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June 1991

The Mechanisms of Action of Lithium: II. Effects on Adenylate Cyclase Activity and β-Adrenergic Receptor Binding in Normal Subjects

Author Affiliations

From the Section on Clinical Pharmacology, Neuroscience Branch, National Institute of Mental Health (Drs Risby, Hsiao, Manji, Bitran, Zhou, and Potter and Ms Moses), and the National Institute of Alcoholism and Alcohol Abuse (Mr Moses), Bethesda, Md; the Department of Psychiatry, Emory University School of Medicine, Atlanta, Ga (Dr Risby); and Institute of Mental Health, Beijing (China) Medical University (Dr Zhou).

Arch Gen Psychiatry. 1991;48(6):513-524. doi:10.1001/archpsyc.1991.01810300025004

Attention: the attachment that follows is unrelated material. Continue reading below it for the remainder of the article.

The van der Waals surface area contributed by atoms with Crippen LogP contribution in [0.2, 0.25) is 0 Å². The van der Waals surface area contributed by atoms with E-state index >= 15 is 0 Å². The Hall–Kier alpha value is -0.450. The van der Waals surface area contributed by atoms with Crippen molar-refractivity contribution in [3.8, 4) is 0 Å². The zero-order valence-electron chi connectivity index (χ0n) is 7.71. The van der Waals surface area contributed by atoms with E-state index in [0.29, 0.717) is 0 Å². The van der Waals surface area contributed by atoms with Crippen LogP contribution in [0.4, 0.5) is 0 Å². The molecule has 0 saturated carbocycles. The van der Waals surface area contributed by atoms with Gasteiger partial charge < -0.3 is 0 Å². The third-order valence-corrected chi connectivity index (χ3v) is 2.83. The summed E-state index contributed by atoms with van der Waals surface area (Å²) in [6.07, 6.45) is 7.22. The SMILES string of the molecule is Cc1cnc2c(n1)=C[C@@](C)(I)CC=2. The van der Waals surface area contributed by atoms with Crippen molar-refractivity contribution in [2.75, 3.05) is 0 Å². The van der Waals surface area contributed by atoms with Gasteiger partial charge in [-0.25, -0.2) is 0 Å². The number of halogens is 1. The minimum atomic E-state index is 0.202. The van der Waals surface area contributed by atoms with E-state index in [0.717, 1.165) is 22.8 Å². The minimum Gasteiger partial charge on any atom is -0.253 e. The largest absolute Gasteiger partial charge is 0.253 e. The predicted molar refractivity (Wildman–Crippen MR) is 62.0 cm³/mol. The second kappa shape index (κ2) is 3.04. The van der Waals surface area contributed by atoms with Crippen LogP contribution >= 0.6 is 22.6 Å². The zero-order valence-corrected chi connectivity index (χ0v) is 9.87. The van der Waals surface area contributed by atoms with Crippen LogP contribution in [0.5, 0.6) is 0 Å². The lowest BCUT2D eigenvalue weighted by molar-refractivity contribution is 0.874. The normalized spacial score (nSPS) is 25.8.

• As part of a study of the effects of lithium carbonate on neurochemical function in man, platelet and lymphocyte adenylate cyclase activity and lymphocyte β-adrenergic receptor binding characteristics were determined before and after 2 weeks of lithium treatment in 10 normal volunteers. Lithium had differential effects on platelet and lymphocyte adenylate cyclase activity. In platelets, basal and stimulated (guanyl imidodiphosphate [Gpp[NH]p] or cesium fluoride) adenylate cyclase activity was significantly augmented by lithium treatment. By contrast, in lymphocytes, Gpp(NH)p- and cesium fluoride—stimulated adenylate cyclase activity was unaffected, while basal activity was decreased modestly after lithium. These results are consistent with preclinical studies that suggest that lithium's effects on adenylate cyclase activity are specific with respect to tissue and brain region and that lithium may interfere with guanine nucleotide binding (G) protein function. Lithium treatment significantly increased the ratio of low- to high-affinity dissociation constants for agonist displacement of antagonist binding to lymphocyte β-adrenergic receptors (thought to reflect coupling between the β-adrenergic receptor and stimulatory G protein). Lithium had significant effects on measures associated with signal transduction that might be contrasted to its more subtle effects on neuronal function (norepinephrine release) and neuroendocrine systems (responses to serotoninergic challenge) in these same subjects (reported in a companion article). Lithium's primary site of action may be on signal transduction mechanisms. These effects subsequently may be manifested in changes in neurotransmitter function that may be important to lithium's mood-stabilizing actions.

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